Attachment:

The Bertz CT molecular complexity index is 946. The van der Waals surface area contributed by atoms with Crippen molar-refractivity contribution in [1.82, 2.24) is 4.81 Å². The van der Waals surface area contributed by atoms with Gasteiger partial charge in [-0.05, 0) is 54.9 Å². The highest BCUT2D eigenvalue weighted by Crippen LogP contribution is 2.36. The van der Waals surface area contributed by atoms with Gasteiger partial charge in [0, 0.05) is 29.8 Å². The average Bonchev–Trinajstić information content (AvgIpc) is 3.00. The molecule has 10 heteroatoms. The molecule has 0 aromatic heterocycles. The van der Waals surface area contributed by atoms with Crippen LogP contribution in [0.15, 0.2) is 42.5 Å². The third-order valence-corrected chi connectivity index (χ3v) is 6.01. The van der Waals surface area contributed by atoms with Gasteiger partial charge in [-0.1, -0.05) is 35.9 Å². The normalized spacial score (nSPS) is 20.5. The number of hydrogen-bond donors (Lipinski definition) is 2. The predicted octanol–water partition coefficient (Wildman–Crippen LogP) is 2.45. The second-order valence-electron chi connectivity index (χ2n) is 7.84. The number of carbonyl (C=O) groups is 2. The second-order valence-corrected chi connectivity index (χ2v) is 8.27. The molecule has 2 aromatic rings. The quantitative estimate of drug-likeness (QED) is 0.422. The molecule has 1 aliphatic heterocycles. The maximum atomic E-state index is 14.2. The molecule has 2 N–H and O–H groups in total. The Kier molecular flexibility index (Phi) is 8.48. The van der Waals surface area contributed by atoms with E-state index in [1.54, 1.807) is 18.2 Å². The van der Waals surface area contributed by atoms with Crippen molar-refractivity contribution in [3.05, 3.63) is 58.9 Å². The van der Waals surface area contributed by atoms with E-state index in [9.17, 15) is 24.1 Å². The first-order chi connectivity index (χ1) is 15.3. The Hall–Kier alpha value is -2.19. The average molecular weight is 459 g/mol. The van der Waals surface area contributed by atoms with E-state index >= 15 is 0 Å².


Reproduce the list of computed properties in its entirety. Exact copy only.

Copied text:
The Bertz CT molecular complexity index is 946. The van der Waals surface area contributed by atoms with Crippen molar-refractivity contribution in [1.82, 2.24) is 4.81 Å². The van der Waals surface area contributed by atoms with Gasteiger partial charge in [-0.05, 0) is 54.9 Å². The highest BCUT2D eigenvalue weighted by Crippen LogP contribution is 2.36. The van der Waals surface area contributed by atoms with Gasteiger partial charge in [0, 0.05) is 29.8 Å². The average Bonchev–Trinajstić information content (AvgIpc) is 3.00. The molecule has 10 heteroatoms. The molecule has 0 aromatic heterocycles. The van der Waals surface area contributed by atoms with Crippen LogP contribution in [0.15, 0.2) is 42.5 Å². The third-order valence-corrected chi connectivity index (χ3v) is 6.01. The van der Waals surface area contributed by atoms with Gasteiger partial charge in [-0.1, -0.05) is 35.9 Å². The normalized spacial score (nSPS) is 20.5. The number of hydrogen-bond donors (Lipinski definition) is 2. The predicted octanol–water partition coefficient (Wildman–Crippen LogP) is 2.45. The second-order valence-electron chi connectivity index (χ2n) is 7.84. The number of carbonyl (C=O) groups is 2. The second-order valence-corrected chi connectivity index (χ2v) is 8.27. The molecule has 2 aromatic rings. The quantitative estimate of drug-likeness (QED) is 0.422. The molecule has 1 aliphatic heterocycles. The maximum atomic E-state index is 14.2. The molecule has 2 N–H and O–H groups in total. The Kier molecular flexibility index (Phi) is 8.48. The van der Waals surface area contributed by atoms with E-state index in [1.54, 1.807) is 18.2 Å². The van der Waals surface area contributed by atoms with Crippen molar-refractivity contribution in [3.05, 3.63) is 58.9 Å². The van der Waals surface area contributed by atoms with E-state index in [9.17, 15) is 24.1 Å². The first-order chi connectivity index (χ1) is 15.3. The Hall–Kier alpha value is -2.19. The average molecular weight is 459 g/mol. The van der Waals surface area contributed by atoms with E-state index >= 15 is 0 Å².